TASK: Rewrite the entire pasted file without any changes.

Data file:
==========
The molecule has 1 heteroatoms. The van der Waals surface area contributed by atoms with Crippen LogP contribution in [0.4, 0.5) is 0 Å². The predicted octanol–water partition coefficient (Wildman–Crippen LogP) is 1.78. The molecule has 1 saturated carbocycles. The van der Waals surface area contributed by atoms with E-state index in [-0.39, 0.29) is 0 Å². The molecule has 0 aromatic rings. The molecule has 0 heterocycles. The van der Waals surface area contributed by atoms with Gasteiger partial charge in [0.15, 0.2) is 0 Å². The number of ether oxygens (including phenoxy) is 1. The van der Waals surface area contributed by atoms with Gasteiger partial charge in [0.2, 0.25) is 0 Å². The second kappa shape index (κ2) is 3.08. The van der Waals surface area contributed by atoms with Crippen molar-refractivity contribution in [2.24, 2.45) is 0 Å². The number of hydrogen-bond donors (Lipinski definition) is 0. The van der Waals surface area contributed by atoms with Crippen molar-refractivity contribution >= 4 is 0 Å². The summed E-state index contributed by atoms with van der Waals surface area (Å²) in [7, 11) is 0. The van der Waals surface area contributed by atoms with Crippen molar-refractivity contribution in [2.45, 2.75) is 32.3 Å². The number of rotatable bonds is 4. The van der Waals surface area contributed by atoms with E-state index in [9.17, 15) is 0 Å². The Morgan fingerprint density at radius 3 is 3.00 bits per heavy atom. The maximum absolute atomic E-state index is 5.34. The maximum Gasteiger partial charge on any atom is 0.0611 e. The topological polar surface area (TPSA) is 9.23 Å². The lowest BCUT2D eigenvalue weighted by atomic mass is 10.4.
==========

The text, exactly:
The molecule has 1 heteroatoms. The van der Waals surface area contributed by atoms with Crippen LogP contribution in [0.4, 0.5) is 0 Å². The predicted octanol–water partition coefficient (Wildman–Crippen LogP) is 1.78. The molecule has 1 saturated carbocycles. The van der Waals surface area contributed by atoms with E-state index in [-0.39, 0.29) is 0 Å². The molecule has 0 aromatic rings. The molecule has 0 heterocycles. The van der Waals surface area contributed by atoms with Gasteiger partial charge in [0.15, 0.2) is 0 Å². The number of ether oxygens (including phenoxy) is 1. The van der Waals surface area contributed by atoms with Gasteiger partial charge in [0.2, 0.25) is 0 Å². The second kappa shape index (κ2) is 3.08. The van der Waals surface area contributed by atoms with Crippen molar-refractivity contribution in [2.24, 2.45) is 0 Å². The number of hydrogen-bond donors (Lipinski definition) is 0. The van der Waals surface area contributed by atoms with Crippen molar-refractivity contribution >= 4 is 0 Å². The summed E-state index contributed by atoms with van der Waals surface area (Å²) in [7, 11) is 0. The van der Waals surface area contributed by atoms with Crippen molar-refractivity contribution in [2.45, 2.75) is 32.3 Å². The number of rotatable bonds is 4. The van der Waals surface area contributed by atoms with E-state index in [9.17, 15) is 0 Å². The Morgan fingerprint density at radius 3 is 3.00 bits per heavy atom. The maximum absolute atomic E-state index is 5.34. The maximum Gasteiger partial charge on any atom is 0.0611 e. The topological polar surface area (TPSA) is 9.23 Å². The lowest BCUT2D eigenvalue weighted by atomic mass is 10.4.